With talks on a political declaration on the use of explosive weapons in populated areas nearing completion later this year, Linsey Cottrell and Kendra Dupuy argue that it’s critical that their environmental impact is also addressed.
A joint submission by Al Haq, Amnesty, CEOBS, Geneva Water Hub and Harvard University identifying opportunities to strengthen the ILC’s draft principles on the protection of the environment in relation to armed conflicts before they are finalised in 2022.
In a major new study CEOBS has identified a potential link between steep declines in groundwater in Yemen and the expansion of solar power in agriculture. In this blog, Leonie Nimmo introduces our findings.
A CEOBS investigation using remote sensing and open source data suggests that the expansion of solar powered agricultural groundwater abstraction in Yemen may be unsustainable, and already responsible for steep declines since 2018.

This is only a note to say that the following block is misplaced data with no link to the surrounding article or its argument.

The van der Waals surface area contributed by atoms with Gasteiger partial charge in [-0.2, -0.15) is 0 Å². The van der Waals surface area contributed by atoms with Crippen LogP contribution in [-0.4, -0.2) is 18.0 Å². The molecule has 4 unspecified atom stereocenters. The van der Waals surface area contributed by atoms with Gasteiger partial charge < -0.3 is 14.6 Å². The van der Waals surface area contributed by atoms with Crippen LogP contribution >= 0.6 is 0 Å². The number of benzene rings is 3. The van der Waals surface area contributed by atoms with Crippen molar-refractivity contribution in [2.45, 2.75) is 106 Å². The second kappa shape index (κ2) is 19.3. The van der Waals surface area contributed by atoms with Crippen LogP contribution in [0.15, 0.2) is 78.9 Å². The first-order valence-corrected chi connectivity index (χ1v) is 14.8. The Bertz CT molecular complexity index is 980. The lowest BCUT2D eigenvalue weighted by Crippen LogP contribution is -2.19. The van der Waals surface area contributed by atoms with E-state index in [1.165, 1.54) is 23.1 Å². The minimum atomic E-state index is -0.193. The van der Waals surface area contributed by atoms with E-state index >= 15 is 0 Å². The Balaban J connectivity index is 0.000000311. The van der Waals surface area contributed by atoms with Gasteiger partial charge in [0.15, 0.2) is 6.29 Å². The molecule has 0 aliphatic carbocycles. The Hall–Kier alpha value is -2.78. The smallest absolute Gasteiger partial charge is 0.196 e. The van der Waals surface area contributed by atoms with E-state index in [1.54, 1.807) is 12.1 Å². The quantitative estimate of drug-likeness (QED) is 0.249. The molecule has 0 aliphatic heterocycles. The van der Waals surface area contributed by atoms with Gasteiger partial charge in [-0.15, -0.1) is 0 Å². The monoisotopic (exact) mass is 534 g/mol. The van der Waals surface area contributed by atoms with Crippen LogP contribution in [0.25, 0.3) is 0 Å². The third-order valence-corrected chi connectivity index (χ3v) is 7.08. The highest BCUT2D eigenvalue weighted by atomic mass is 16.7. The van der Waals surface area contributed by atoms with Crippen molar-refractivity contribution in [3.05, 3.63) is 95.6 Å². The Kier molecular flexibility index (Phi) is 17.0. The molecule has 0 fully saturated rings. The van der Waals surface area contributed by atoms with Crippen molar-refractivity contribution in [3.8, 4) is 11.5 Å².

Deforestation is a common problem for countries affected by conflict. In 2020, COVID-19 placed further constraints on forest management in these areas. This report reviews the latest satellite data on forest loss in seven countries, analysing the forces driving deforestation.
The campaign to criminalise ‘ecocide’ has gained momentum in recent years. In this blog, Dr Rachel Killean explores the possibilities and challenges associated with introducing ecocide as a new international crime at the International Criminal Court.
There are calls for the UN Security Council to authorise a military-backed response to the crisis over the SAFER oil tanker off the coast of Yemen. We argue that not only is this unrealistic, it would also have long-term consequences for how the international community addresses the environment, peace and security.
Wild and domesticated animals have long-suffered abuse, injury or death in armed conflicts. In this blog, Janice Cox and Jackson Zee explore this history of harm and the reasons behind it, arguing that the animal victims of war require greater recognition and protection.